During hot ground/idling conditions and maximum take-off (MTO) conditions the device needs to be protected from any heat input on surface 2. This heat would be detrimental to the cooling mechanism, as the surface 2 is then acting as condenser surface and not as evaporator surface as would be the case at MTO conditions. A mechanical or smart material solution is required on surface 2 to protect its function during MTO conditions and hot ground starting condition. Referring to the
In operation, the inner surface 2 is part of the internal surface of a bypass duct for the engine and so airflow in the direction of arrowheads 6 is propelled by a low pressure fan 8 along that surface 2. Due to environmental conditions, the cavities 4 include a volume of evaporating liquid in a gaseous phase. Thus, this evaporating liquid condenses upon the surface 2 or 3 depending on which is colder. This condensation is precipitated by the external environmental temperature about the nacelle 1. However, in accordance with the present invention, condensation of the evaporatable liquid upon the surface 3 results in collection of that evaporating liquid in a liquid pool and this liquid is then evaporated due to the heat of an adjacent hot electrical module or other component or part 9. The electrical module is cooled on the hot surface where evaporation takes place. Normally, the cavities 4 are pressurized to form an appropriate temperature/pressure cooling regime between evaporation and condensation for within the engine. The cavities 4 are sealed units charged with an appropriate evaporating liquid pressure for the expected operating range for the arrangement.
In short, the present invention provides a thermo-siphon which acts as a heat switch between the outer surface 3 and the inner surface 2 of the nacelle 1. The present invention uses the respective outer and inner cooling airflows (arrowheads 6). This is achieved through utilising an evaporating liquid. The evaporating liquid operates between ambient temperatures, condensing temperatures at the outer surface 3 and hot surface evaporating temperatures presented at the inner surface 2 or through a specific hot surface generating device such as an insulated gate bi-polar transistor 9. There is autonomy in heat transfer between the outer surface 3 and the inner surface 2 due to the inherent nature of the evaporating liquid and with preferential condensing on the coldest available surface.
Normally, the evaporating or evaporatable liquid will be Methanol. In such circumstances, if each cavity incorporates 2 kg of Methanol, the phase changes between condensed and evaporated states will achieve a thermo-siphon effect or transfer whereby there is a cooling rate of 20 Kw or more. Thus, across a surface of 1.8 msq and assuming that a heat transfer rate on the outer surface 3 (air) side in the order of 12 Kw per m2. It will be understood that the thermo-siphon effect is well within the capacity of the arrangement. Furthermore, other substances with an appropriate phase change regime may be used.
Clearly, it is important that the outer surface 3 achieves best performance in terms of condensation of the evaporated liquid. Thus, in order to prevent unnecessary heat gain from ambient external air and solar exposure, it is preferable that this outer surface is rendered fully reflective on its exposed side. In order to achieve best performance, the cavity side of the inner surface 2 towards the cavity 4 acts as a condensation surface as well as the cavity side of the outer surface 3 towards the cavity 4 acts as a condensation surface. In order to achieve best performance, these surfaces should be highly thermally conductive for effective phase change whilst there is good thermal isolation between the surfaces 2, 3. Thus, as can be seen in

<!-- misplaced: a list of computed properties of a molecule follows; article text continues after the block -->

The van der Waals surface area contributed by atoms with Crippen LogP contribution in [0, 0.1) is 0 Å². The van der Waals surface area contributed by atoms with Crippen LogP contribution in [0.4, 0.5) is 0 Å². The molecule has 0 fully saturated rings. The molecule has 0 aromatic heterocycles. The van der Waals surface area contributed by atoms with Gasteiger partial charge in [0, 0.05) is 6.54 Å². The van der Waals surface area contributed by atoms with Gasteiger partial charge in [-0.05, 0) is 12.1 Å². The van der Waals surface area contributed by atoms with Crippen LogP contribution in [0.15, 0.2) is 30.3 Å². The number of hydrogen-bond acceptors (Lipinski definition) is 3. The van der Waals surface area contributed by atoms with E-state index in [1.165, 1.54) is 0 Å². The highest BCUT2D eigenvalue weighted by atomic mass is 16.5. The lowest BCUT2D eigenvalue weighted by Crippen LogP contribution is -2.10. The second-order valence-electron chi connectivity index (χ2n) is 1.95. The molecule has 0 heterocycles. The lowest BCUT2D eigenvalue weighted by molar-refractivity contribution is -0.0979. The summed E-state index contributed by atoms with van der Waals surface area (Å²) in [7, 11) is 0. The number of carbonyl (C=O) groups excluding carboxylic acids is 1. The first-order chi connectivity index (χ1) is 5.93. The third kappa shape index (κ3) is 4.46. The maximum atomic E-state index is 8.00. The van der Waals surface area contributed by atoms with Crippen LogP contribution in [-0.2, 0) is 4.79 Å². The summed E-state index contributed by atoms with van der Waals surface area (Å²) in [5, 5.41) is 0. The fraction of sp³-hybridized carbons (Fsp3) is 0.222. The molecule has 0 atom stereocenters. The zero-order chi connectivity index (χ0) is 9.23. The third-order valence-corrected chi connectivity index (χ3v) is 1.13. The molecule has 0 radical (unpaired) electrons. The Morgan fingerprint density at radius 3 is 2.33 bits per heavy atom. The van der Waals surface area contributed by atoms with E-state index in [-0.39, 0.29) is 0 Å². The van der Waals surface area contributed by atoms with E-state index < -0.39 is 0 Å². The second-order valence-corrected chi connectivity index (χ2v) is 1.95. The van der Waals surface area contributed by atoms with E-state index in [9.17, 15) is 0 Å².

As indicated above, in order to generate evaporation, it is desirable to mount a heating device in association with the pool of evaporatable liquid 5 in order to generate heat transfer or thermal siphoning between surface 10 and the inner surface 2 or the outer surface 3. Typically, this heating device will be an insulated gate bi-polar transistor (IGBT). This heating device will, as indicated, generate a vapour stage or gaseous phase for the evaporating liquid further heating through transfer across surface 10 will then occur such that heat is transferred from that surface 10 through the gaseous phase liquid for condensation on the inner cavity side of the outer surface 2 or 3. In such circumstances, there is an auto temperature correction between the surface 2 and surface 3 utilised by the present invention for temperature control.
The present invention can be incorporated within an engine nacelle provided there is maximum air contact for thermal siphoning. It will be understood that the present invention requires limited space within the nacelle and therefore is conveniently accommodated within such a nacelle.
The present invention achieves cooling without significantly adding to weight or to cost. As indicated above, limited space is required to provide significantly greater cooling within the engine at idling conditions. The invention is passive and does not require any external control mechanism except from installation of a thermal protection mechanism upon surface 2 during hot bypass air (725° C.). In accordance with the present invention, cooling is achieved by utilising airflow (ambient outside the engine and adjacent to the outer surface 3 and bypass inside the bypass duct of the engine and adjacent inner surface 2). Such airflows are provided by current engine operation.
In accordance with the additional aspect of the present invention depicted in
In accordance with the present invention a hot surface of a component or part is generally in contact with an evaporatable liquid to cool that part. This evaporatable liquid then condenses upon a cooler surface which may be passively cooled (ambient stagnant air) or actively cooled through air flows or dissipation through a heat exchanger or heat sink. In such circumstances, the arrangement maintains a cooling capacity at times of low air flow cooling such as prior to take-off. The invention acts as a “heat pipe” along with heat energy is transferred for cooling by the evaporation/condensation cycle.
Whilst endeavouring in the foregoing specification to draw attention to those features of the invention believed to be of particular importance it should be understood that the Applicant claims protection in respect of any patentable feature or combination of features hereinbefore referred to and/or shown in the drawings whether or not particular emphasis has been placed thereon.